Our opinion: An exceptional bridge for a spectacular view

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During Tuesday's dedication ceremony for the new I-91 bridge in Brattleboro, one speaker after the next agreed on two major points: The project was more arduous than anyone anticipated, but the end result is a beautiful span that will last for generations and serve as a welcoming gateway to Vermont.

The new concrete bridge that stretches over Route 30 and the West River replaces structurally deficient and functionally obsolete twin steel truss bridges that were built in 1958. The new bridge carries about 20,000 vehicles a day over four lanes of traffic, but will have the capacity of as many as eight lanes. The design will give maintenance crews the ability to shut down lanes for future work without impacting the commute.

The end result is an award-winning, 1,036-foot-long crossing dubbed "the bridge to nature" that's meant to blend with the surrounding hills while also symbolizing the state's history and natural beauty.

The job had more than its share of problems, however.

Caleb Linn, project manager for lead contractor PCL Civil Constructors, said he first mobilized a construction team for the project in June 2013. The initial schedule called for the bridge to be finished in late 2015, but that was pushed back several times due to difficulties such as permit holdups, bad weather, excavation issues and labor shortages. Those delays extended the project's traffic impacts, which included backups on I-91. Officials devised an elaborate system of on-ramp closures at Exit 3 to try and alleviate that problem, but that brought more traffic and headaches onto local roads.

The state Agency of Transportation and PCL held extended negotiations due to the schedule change and eventually reached a settlement that reduced the project's contract value by nearly $1.38 million while protecting the state from further delay-related costs.

The bridge project actually ran into potential roadblocks before anyone sunk a shovel into the ground. When the Vermont Agency of Transportation presented a design proposal to the community in 2012, it was widely and loudly panned. State Sen. Jeanette White, D-Windham County, minced no words when recalling that controversy. "When this design was first presented to us, it was butt-ugly," she said. "The community said, 'Holy smokes, we can't have that design here - this is our gateway, this is a beautiful area, we're a beautiful state.'"

Windham Regional Commission led an effort to incorporate more public input into the design, and a local aesthetic-evaluation committee formed to advise VTrans and contractors. Crews shaped more than 18,000 cubic yards of concrete into a curvy, elegant bridge supported on either side of the West River by arching "cathedral piers." Those 70-foot-tall concrete piers were built to resemble native stone, and they include observation platforms that feature design elements evoking maple, beech and white pine trees. The underside of the bridge was painted blue to simulate the sky, and it reflected rippling light from the West River during Tuesday's ceremony.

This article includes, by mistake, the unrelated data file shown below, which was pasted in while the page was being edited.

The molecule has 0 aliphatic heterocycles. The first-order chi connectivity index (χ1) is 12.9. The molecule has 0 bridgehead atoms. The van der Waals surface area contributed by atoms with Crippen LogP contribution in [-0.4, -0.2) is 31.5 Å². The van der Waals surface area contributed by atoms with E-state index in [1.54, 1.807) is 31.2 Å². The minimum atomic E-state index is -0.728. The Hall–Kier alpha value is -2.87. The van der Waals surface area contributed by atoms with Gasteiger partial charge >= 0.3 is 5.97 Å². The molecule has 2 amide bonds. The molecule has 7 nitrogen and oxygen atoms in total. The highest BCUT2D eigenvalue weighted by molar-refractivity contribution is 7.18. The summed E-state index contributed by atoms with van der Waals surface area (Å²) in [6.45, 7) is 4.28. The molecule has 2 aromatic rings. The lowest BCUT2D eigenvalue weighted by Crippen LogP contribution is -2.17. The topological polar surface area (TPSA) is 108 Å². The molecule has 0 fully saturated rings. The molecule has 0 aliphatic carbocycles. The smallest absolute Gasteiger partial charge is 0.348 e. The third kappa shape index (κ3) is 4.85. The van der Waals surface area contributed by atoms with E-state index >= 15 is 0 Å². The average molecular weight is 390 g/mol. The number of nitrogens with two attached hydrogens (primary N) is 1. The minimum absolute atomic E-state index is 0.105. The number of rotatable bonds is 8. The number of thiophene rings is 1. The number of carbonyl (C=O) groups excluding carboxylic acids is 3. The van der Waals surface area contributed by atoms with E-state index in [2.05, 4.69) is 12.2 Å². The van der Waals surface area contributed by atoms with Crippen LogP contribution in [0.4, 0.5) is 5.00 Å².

Of course, those extra design elements added to the overall cost of the bridge, which came in with a price tag of $60 million. The sticker shock that comes with such a large number is understandable, and some of our readers on Facebook complained about burdening Vermont taxpayers just to appease the "tree-huggers."

Cost should always factor into any taxpayer-funded project, but keep in mind that the cheapest price is not always the best value.

Yes, the design was enhanced to appease the tree-huggers, and that was precisely the point. Vermont is world renown for its breathtaking views and year-round recreational opportunities. The tourists who come to here for that very reason contribute millions of dollars to our state's economy.

As noted by State Rep. Mollie Burke, P/D-Brattleboro and a member of the House Transportation Committee, the new structure "frames and complements the confluence of the West River going into the Connecticut River" while making a positive impression on drivers, cyclists, swimmers, boaters and even hikers on the West River Trail.

What's more, they come to take pictures — selfies with the beautiful bridge and rolling green hills in the background — and post them on social media. The long-term benefits of that kind of marketing are invaluable.

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